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Posts Tagged ‘allithwaite


We are so lucky to live in the Cartmel Peninsula in the North West of England.  The area is populated with beautiful little towns that have their own characters and treasures.

Cartmel

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Source: Visit Cumbria

Cartmel is considered to be one of the best places to live in the country and boasts; a race track, riding stable, Michelin Stared L’enclume,  a magnificent priory and of course the world famous Sticky Toffee Pudding.  There are also many wonderful pubs to eat in, a brewery, artisan bakery and cheese maker and many lovely little shops that sell beautiful gifts.  The town is  protected by the watchful eye of the medieval priory that dates back to 667 AD.  The town successfully embraces the modern world without removing the medieval element of the town.  Chris Evans (BBC 2) describes it as a, ‘Thimble full of diamonds’.  and many more people are continuing to discover the secret that locals already knew – how wonderful Cartmel is.

Cark in Cartmel

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Source: Ian Taylor

Cark is very reminiscent of 1950’s Britain with the river Eea at its core.  It has a railway station, hairdressers, two pubs, artisan bakers, garden centre, access to the estuary, a small business park and of course the pièce de résistance – Holker Hall.  Cark was originally an industrial town built round a watermill that was used in the production of cotton.  The river is much smaller than it used to be but the high tides restores the river to its original height and makes the estuary look like a magical place.  The estuary is a place of scientific interest and school children come from all over the north west to conduct surveys of the river.  Annually scientists come to study the plants and animals in the estuary.

Holker Hall

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Source: Visit Cumbria

Holker Hall is a magnificent stately home with beautiful gardens.  It is owned ny the Cavendish family, who own lots of property and land all over the Cartmel and Furness area.  Houses owned by the Cavendish’s are painted a special blue colour which distinguishes them from privately owned houses. Many events are run at the Hall including the famous Garden Festival.  You can buy local produce from their farm shop, enjoy a high class meal and of course look around the hall itself.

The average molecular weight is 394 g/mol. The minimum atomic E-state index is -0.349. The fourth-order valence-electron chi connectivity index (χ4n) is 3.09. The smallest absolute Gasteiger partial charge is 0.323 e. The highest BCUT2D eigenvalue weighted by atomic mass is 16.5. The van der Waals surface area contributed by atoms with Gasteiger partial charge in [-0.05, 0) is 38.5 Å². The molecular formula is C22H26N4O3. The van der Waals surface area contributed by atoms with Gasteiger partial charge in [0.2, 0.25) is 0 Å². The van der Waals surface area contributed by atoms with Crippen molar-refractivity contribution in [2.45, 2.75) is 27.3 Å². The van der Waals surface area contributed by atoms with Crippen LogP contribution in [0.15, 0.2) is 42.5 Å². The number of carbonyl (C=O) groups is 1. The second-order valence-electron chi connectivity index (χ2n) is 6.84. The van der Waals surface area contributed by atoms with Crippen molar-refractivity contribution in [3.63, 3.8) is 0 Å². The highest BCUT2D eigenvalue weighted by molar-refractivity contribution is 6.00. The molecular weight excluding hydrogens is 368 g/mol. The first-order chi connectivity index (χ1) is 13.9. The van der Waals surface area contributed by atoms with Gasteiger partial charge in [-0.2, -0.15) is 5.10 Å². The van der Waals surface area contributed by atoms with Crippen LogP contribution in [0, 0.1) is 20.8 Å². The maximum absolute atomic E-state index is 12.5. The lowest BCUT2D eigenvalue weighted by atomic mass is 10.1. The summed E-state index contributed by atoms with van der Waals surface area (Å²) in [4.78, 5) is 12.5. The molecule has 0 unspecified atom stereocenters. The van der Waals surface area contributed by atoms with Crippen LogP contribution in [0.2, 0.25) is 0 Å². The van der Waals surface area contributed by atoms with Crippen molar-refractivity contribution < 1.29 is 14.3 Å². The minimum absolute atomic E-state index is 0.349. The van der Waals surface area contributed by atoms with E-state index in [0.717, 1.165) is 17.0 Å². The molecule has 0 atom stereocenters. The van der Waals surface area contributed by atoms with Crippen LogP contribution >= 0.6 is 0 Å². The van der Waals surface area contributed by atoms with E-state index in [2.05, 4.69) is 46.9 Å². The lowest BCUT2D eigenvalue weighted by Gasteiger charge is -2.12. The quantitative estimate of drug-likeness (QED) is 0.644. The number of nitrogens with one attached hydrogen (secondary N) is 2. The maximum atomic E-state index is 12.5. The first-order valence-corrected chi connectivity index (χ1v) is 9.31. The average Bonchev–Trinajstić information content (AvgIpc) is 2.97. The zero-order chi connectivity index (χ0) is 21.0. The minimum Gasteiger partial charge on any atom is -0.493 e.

Haverthwaite and Backbarrow

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Source: Steam Railway Lines

Haverthwaite and Backbarrow are separated by the A590 and were possibly Viking settlements.  Haverthwaite is home to the Lakeside and Haverthwaite Railway which takes you directly to lake Windermere where you can go on a lake cruise, visit the Aquarium of the lakes or enjoy a top notch cream tea at the Lakeside Hotel.  Over the course of the year the railway hold children’s events such as, ‘Thomas Weekend’, and ‘Witches and Wizards’.

Playdale Playgrounds and Lakeland Motor Museum

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Source: Playdale Playgrounds

In Haverthwaite itself Playdale Playgrounds designs and builds playground equipment which is exported all over the world – they have even won awards for exporting.  This timber yard turned playground equipment manufacturer has made play magical for children all over the country.  If you are into cars and yummy food then the Lakeland Motor Museum is the place for you.

Flookburgh

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Source: Sky Dive North West

 

Flookburgh is a small village dominated by the local fishing trade, it is believed that its name originates from the word, ‘Flukes’, a flat fish found in the area.  Some of the houses even advertise that they sell potted shrimps.  The square bustles with a sandwich shop, convenience store, chemist, pub, hairdressers and village hall.  Down a long straight road, known locally as the, Mile Road, you can find Willow Water, the factory where Cartmel Sticky Toffee Pudding is now produced, Duckys Park Farm,  the Haven Lakeland Holiday Park and Cark Airfield which is home to mega car boot sales, Sky Dive North West and the annual Steam Gathering.

Allithwaite

Humph Head Point 2(KM)

Source: Cumbria Wildlife Trust

Allithwaite is a small village between Flookburgh and Grange, it is near to Humphrey Head, which is a limestone outcrop looking out onto Morecambe Bay.  According to folk law, the last wolf in England met a grizzly end after being chased to the end of the cliff with men wielding spears.  There is a street in Allithwaite called Greendales which may or may not be a reference to Postman Pat.  You can enjoy drinks and food in the local pub called The Pheasant and children can enjoy the well maintained playground near to the school.  The church and the school over look the rolling countryside.